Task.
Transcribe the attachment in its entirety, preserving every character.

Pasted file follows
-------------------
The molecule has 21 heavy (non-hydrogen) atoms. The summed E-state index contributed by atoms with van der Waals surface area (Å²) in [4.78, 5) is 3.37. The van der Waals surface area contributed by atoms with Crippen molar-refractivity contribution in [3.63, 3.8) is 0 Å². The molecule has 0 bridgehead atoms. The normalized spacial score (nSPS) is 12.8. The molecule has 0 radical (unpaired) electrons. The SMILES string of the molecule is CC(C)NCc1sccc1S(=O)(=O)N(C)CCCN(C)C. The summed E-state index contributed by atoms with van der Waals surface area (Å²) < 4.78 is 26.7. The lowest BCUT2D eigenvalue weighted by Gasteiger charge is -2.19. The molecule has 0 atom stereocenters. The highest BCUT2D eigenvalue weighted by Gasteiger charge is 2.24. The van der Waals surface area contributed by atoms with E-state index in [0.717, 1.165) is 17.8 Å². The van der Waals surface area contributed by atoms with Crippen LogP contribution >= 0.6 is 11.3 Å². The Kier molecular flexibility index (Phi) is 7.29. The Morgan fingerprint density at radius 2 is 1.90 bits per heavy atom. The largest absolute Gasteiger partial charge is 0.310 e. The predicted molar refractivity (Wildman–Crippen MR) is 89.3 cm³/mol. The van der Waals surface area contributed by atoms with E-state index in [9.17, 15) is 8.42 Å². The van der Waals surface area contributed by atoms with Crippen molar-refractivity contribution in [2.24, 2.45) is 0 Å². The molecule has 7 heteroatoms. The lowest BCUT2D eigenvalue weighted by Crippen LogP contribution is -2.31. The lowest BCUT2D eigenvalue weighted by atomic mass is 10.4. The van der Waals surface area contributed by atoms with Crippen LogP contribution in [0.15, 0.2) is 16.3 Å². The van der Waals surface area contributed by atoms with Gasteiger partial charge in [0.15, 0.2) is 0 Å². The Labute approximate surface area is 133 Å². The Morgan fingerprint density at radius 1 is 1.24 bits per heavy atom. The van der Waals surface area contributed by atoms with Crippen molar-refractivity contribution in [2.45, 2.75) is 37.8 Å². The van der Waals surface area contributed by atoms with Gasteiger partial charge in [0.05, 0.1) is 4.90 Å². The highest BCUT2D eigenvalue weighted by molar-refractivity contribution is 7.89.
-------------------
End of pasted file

The molecule has 21 heavy (non-hydrogen) atoms. The summed E-state index contributed by atoms with van der Waals surface area (Å²) in [4.78, 5) is 3.37. The van der Waals surface area contributed by atoms with Crippen molar-refractivity contribution in [3.63, 3.8) is 0 Å². The molecule has 0 bridgehead atoms. The normalized spacial score (nSPS) is 12.8. The molecule has 0 radical (unpaired) electrons. The SMILES string of the molecule is CC(C)NCc1sccc1S(=O)(=O)N(C)CCCN(C)C. The summed E-state index contributed by atoms with van der Waals surface area (Å²) < 4.78 is 26.7. The lowest BCUT2D eigenvalue weighted by Gasteiger charge is -2.19. The molecule has 0 atom stereocenters. The highest BCUT2D eigenvalue weighted by Gasteiger charge is 2.24. The van der Waals surface area contributed by atoms with E-state index in [0.717, 1.165) is 17.8 Å². The van der Waals surface area contributed by atoms with Crippen LogP contribution >= 0.6 is 11.3 Å². The Kier molecular flexibility index (Phi) is 7.29. The Morgan fingerprint density at radius 2 is 1.90 bits per heavy atom. The largest absolute Gasteiger partial charge is 0.310 e. The predicted molar refractivity (Wildman–Crippen MR) is 89.3 cm³/mol. The van der Waals surface area contributed by atoms with E-state index in [9.17, 15) is 8.42 Å². The van der Waals surface area contributed by atoms with Crippen molar-refractivity contribution in [2.24, 2.45) is 0 Å². The molecule has 7 heteroatoms. The lowest BCUT2D eigenvalue weighted by Crippen LogP contribution is -2.31. The lowest BCUT2D eigenvalue weighted by atomic mass is 10.4. The van der Waals surface area contributed by atoms with Crippen LogP contribution in [0.15, 0.2) is 16.3 Å². The van der Waals surface area contributed by atoms with Gasteiger partial charge in [0.15, 0.2) is 0 Å². The Labute approximate surface area is 133 Å². The Morgan fingerprint density at radius 1 is 1.24 bits per heavy atom. The van der Waals surface area contributed by atoms with Crippen molar-refractivity contribution in [2.45, 2.75) is 37.8 Å². The van der Waals surface area contributed by atoms with Gasteiger partial charge in [0.05, 0.1) is 4.90 Å². The highest BCUT2D eigenvalue weighted by molar-refractivity contribution is 7.89.